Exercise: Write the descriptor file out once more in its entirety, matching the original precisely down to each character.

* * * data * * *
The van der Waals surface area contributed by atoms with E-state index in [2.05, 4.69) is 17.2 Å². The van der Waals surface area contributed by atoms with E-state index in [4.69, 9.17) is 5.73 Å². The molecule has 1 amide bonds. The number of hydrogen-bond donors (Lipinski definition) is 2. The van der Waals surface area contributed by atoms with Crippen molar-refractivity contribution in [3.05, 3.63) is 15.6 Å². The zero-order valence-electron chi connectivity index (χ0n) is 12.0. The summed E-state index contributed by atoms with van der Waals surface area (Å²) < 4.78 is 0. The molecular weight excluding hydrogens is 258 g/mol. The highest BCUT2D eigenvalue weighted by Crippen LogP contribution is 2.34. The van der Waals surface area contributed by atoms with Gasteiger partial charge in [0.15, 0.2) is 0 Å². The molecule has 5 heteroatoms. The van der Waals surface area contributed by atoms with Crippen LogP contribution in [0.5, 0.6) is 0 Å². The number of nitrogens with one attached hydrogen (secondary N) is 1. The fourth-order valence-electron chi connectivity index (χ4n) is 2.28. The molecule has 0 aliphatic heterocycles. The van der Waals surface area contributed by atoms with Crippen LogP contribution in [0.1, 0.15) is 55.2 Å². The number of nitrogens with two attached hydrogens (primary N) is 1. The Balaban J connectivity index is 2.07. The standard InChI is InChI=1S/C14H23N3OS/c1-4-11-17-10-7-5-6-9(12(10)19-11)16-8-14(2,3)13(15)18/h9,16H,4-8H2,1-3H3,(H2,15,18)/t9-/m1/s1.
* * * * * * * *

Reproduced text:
The van der Waals surface area contributed by atoms with E-state index in [2.05, 4.69) is 17.2 Å². The van der Waals surface area contributed by atoms with E-state index in [4.69, 9.17) is 5.73 Å². The molecule has 1 amide bonds. The number of hydrogen-bond donors (Lipinski definition) is 2. The van der Waals surface area contributed by atoms with Crippen molar-refractivity contribution in [3.05, 3.63) is 15.6 Å². The zero-order valence-electron chi connectivity index (χ0n) is 12.0. The summed E-state index contributed by atoms with van der Waals surface area (Å²) < 4.78 is 0. The molecular weight excluding hydrogens is 258 g/mol. The highest BCUT2D eigenvalue weighted by Crippen LogP contribution is 2.34. The van der Waals surface area contributed by atoms with Gasteiger partial charge in [0.15, 0.2) is 0 Å². The molecule has 5 heteroatoms. The van der Waals surface area contributed by atoms with Crippen LogP contribution in [0.5, 0.6) is 0 Å². The number of nitrogens with one attached hydrogen (secondary N) is 1. The fourth-order valence-electron chi connectivity index (χ4n) is 2.28. The molecule has 0 aliphatic heterocycles. The van der Waals surface area contributed by atoms with Crippen LogP contribution in [0.1, 0.15) is 55.2 Å². The number of nitrogens with two attached hydrogens (primary N) is 1. The Balaban J connectivity index is 2.07. The standard InChI is InChI=1S/C14H23N3OS/c1-4-11-17-10-7-5-6-9(12(10)19-11)16-8-14(2,3)13(15)18/h9,16H,4-8H2,1-3H3,(H2,15,18)/t9-/m1/s1.